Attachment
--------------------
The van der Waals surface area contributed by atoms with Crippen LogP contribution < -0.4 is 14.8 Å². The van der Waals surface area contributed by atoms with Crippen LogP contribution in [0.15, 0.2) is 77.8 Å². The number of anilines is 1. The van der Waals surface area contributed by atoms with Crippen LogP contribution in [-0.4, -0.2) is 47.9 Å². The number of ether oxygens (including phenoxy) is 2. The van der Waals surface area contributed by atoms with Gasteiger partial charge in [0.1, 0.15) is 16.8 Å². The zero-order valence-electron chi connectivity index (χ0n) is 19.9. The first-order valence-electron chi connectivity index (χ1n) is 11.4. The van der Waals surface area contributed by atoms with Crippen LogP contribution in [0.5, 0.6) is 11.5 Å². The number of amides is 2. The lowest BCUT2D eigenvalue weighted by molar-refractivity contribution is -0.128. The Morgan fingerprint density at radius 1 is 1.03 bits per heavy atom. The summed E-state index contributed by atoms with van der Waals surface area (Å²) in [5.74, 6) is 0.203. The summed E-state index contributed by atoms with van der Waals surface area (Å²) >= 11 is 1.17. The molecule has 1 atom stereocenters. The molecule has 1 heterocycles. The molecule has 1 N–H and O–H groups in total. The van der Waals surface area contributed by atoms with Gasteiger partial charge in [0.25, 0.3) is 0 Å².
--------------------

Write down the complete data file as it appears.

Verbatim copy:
The van der Waals surface area contributed by atoms with Crippen LogP contribution < -0.4 is 14.8 Å². The van der Waals surface area contributed by atoms with Crippen LogP contribution in [0.15, 0.2) is 77.8 Å². The number of anilines is 1. The van der Waals surface area contributed by atoms with Crippen LogP contribution in [-0.4, -0.2) is 47.9 Å². The number of ether oxygens (including phenoxy) is 2. The van der Waals surface area contributed by atoms with Gasteiger partial charge in [0.1, 0.15) is 16.8 Å². The zero-order valence-electron chi connectivity index (χ0n) is 19.9. The first-order valence-electron chi connectivity index (χ1n) is 11.4. The van der Waals surface area contributed by atoms with Crippen LogP contribution in [0.5, 0.6) is 11.5 Å². The number of amides is 2. The lowest BCUT2D eigenvalue weighted by molar-refractivity contribution is -0.128. The Morgan fingerprint density at radius 1 is 1.03 bits per heavy atom. The summed E-state index contributed by atoms with van der Waals surface area (Å²) in [5.74, 6) is 0.203. The summed E-state index contributed by atoms with van der Waals surface area (Å²) >= 11 is 1.17. The molecule has 1 atom stereocenters. The molecule has 1 heterocycles. The molecule has 1 N–H and O–H groups in total. The van der Waals surface area contributed by atoms with Gasteiger partial charge in [0.25, 0.3) is 0 Å².